A bullet, small and blunt, passed through the pilot’s wire-like
neck, mincing his throat and blowing spine fragments far across the deck.
The pilot slumped to the floor, blood pumping like a fountain from his
gaping neck wound.
Commander A’Doner looked at the screen. The strange oddity displayed
seemed larger. “Somebody else tell me what that is. Now!”
On a lower deck Peter was looking out of a small porthole window he had
found at one end of a passageway. “Guys? I may be seeing things,
but half of space has gone black - no stars. Nothing!”
Pan and Ross wandered over and took a look.
“Fuckin’ bizarre!” Ross exclaimed.
Pan was shocked. “Holy Shit! Is that a black hole? Those damn stupid
hippies are taking us straight into it!”
Ross nodded. “Fuckin’ looks like it. We’re right on
the event horizon. I think we’ve reached the point of no return!”
Pan reacted in the only way he could think of. He reached into one of
his suit’s side pockets, and pulled out and unwrapped a king size
Snickers bar. He stuffed the entire snack into his mouth. He began chomping
like a hippopotamus.
Curiosity and a healthy touch of fear could be heard in Peter’s
voice. “What’s going to happen to us?”
Ross, a genius of a physicist, answered. “At first we won’t
feel any gravitational forces at all. Since we’ll be in free fall,
every part of us and this ship is being pulled in the same way so we’ll
feel weightless. As we get closer and closer to the center of the hole
we'll start to feel tidal gravitational forces.”
“What does that mean?” Pan asked, opening another Snickers
“You'll imagine that your feet are closer to the centre than your
head. The gravitational pull will get stronger as you get closer to the
centre of the black hole, so your feet feel a stronger pull than your
head does. As a result you’ll feel stretched. The tidal forces get
more and more intense as you get closer to the centre. Eventually they’ll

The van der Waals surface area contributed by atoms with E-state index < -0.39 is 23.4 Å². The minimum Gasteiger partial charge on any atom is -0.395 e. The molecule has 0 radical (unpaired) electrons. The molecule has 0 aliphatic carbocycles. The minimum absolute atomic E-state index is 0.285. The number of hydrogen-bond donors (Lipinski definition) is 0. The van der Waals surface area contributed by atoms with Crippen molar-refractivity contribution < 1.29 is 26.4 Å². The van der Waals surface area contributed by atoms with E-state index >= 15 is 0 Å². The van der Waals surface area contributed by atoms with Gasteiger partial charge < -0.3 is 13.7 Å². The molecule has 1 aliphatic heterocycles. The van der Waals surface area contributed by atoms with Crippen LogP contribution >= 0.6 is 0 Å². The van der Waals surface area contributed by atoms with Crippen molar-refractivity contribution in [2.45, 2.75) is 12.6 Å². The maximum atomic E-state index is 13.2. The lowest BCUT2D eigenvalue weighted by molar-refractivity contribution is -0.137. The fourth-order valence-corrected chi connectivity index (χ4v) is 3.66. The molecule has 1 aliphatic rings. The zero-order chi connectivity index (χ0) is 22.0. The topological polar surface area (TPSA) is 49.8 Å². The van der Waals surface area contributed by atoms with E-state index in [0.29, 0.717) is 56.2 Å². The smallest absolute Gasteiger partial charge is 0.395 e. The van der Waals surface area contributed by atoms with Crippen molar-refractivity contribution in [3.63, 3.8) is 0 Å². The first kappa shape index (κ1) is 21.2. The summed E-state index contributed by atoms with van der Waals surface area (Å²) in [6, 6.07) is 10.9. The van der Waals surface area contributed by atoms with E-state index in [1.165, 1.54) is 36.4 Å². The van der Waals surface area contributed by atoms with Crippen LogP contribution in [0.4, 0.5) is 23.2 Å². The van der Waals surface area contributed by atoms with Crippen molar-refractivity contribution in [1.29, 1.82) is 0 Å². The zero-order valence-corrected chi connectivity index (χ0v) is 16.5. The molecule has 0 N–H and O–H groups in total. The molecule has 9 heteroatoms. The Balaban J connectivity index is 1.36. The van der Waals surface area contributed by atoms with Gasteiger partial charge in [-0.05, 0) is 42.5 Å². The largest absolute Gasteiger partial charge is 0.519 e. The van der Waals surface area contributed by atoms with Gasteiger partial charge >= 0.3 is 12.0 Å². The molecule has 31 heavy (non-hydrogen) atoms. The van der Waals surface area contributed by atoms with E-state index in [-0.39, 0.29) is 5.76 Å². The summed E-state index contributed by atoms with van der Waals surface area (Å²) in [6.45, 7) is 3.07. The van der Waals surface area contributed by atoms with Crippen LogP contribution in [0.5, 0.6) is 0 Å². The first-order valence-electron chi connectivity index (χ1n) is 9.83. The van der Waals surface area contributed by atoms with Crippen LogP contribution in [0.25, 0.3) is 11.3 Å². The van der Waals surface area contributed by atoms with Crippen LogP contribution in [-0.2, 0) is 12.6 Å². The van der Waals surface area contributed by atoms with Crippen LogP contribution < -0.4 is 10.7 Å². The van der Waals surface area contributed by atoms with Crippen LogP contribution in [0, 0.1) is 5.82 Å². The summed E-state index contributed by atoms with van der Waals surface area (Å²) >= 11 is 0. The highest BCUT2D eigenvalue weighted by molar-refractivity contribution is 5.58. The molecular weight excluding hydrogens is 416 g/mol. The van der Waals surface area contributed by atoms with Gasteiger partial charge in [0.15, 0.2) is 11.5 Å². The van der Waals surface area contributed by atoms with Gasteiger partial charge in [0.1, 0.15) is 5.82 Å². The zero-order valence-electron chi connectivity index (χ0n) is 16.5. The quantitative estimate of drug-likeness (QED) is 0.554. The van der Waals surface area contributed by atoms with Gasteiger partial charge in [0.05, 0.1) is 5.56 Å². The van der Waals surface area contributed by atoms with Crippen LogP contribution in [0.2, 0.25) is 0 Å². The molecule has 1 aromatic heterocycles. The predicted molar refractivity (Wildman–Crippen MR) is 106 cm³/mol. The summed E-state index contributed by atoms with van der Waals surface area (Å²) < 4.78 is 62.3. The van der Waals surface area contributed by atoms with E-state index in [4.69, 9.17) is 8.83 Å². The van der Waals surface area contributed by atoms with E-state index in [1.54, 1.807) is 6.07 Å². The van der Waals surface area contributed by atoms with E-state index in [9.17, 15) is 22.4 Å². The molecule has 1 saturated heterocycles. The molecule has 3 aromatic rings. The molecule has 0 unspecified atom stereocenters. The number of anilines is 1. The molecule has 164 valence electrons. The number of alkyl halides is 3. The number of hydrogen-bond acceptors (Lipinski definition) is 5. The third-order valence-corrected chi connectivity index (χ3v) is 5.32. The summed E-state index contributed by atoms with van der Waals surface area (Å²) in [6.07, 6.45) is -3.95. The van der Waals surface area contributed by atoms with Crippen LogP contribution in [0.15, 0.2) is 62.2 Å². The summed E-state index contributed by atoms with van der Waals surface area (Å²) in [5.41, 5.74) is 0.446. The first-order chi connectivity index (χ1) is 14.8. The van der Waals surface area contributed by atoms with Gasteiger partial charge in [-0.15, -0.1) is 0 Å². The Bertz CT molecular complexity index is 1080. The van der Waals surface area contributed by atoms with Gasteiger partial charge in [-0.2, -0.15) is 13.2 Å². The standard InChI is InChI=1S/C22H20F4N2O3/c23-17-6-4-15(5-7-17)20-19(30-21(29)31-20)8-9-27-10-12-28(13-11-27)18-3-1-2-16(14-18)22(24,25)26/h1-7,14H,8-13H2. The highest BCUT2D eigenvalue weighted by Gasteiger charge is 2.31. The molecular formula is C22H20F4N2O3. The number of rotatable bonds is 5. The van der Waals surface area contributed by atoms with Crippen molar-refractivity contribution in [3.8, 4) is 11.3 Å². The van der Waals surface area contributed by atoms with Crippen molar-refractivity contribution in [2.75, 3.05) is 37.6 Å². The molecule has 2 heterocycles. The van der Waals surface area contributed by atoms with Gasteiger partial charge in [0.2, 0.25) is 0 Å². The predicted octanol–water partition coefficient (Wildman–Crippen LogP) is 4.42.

rip you apart.”
Peter asked an important question. “Any chance we could get out
“It depends on what type of black hole that is. What I just said
is true for your regular run of the mill black hole. The equations of
general relativity have an interesting mathematical property: they are
symmetric in time. That means that you can take any solution to the equations
and imagine that time flows backwards rather than forwards, and you'll
get another valid solution to the equations. If you apply this rule to
the solution that describes black holes, you get an object known as a
white hole. Since a black hole is a region of space from which nothing
can escape, the time-reversed version of a black hole is a region of space
into which nothing can fall. In fact, just as a black hole can only suck
things in, a white hole can only spit things out.”
Peter pointed at the porthole window. “That looks pretty black to
“Pete’s right.” Pan said, dribbling chocolate.
Ross continued. “If the black hole we’re entering is rotating
and has an electrostatic charge it’s possible to fall into it and
not hit the singularity. In effect, the interior of a charged or rotating
black hole can ‘join up’ with a corresponding white hole in
such a way that you can fall into the black hole and pop out of the white
hole. This is more commonly known as a wormhole.”
Peter seemed happier now. “Sounds good!”
Ross had not finished. “There is one draw back to this.”
Pan took a swig of Fanta from his suit’s dispenser. “What’s
“Well the white hole may be somewhere very far away from the black
hole; indeed, it may even be in a region of space and time that, aside
from the wormhole itself, is completely disconnected from our own region
of time and space – essentially a different universe!”
“Well,” Pan said. “As long as there’s food there,
I don’t care where we come out of that thing.”
Peter was a bit concerned for Ross. “Are you feeling all right?
You haven’t uttered a profanity for several minutes.”
Ross nodded. “Yeah, I feel fine. Thanks for asking.”
Pan stepped in front of Ross and punched his chest hard.
Ross stumbled backwards, almost falling to the floor. “What the
fuck did you do that for, you fuckin’ horse-rapin’ piss drinker?”
“Yep.” Pan said, grinning. “He’s fine.”
And then everyone shuddered violently as reality folded away…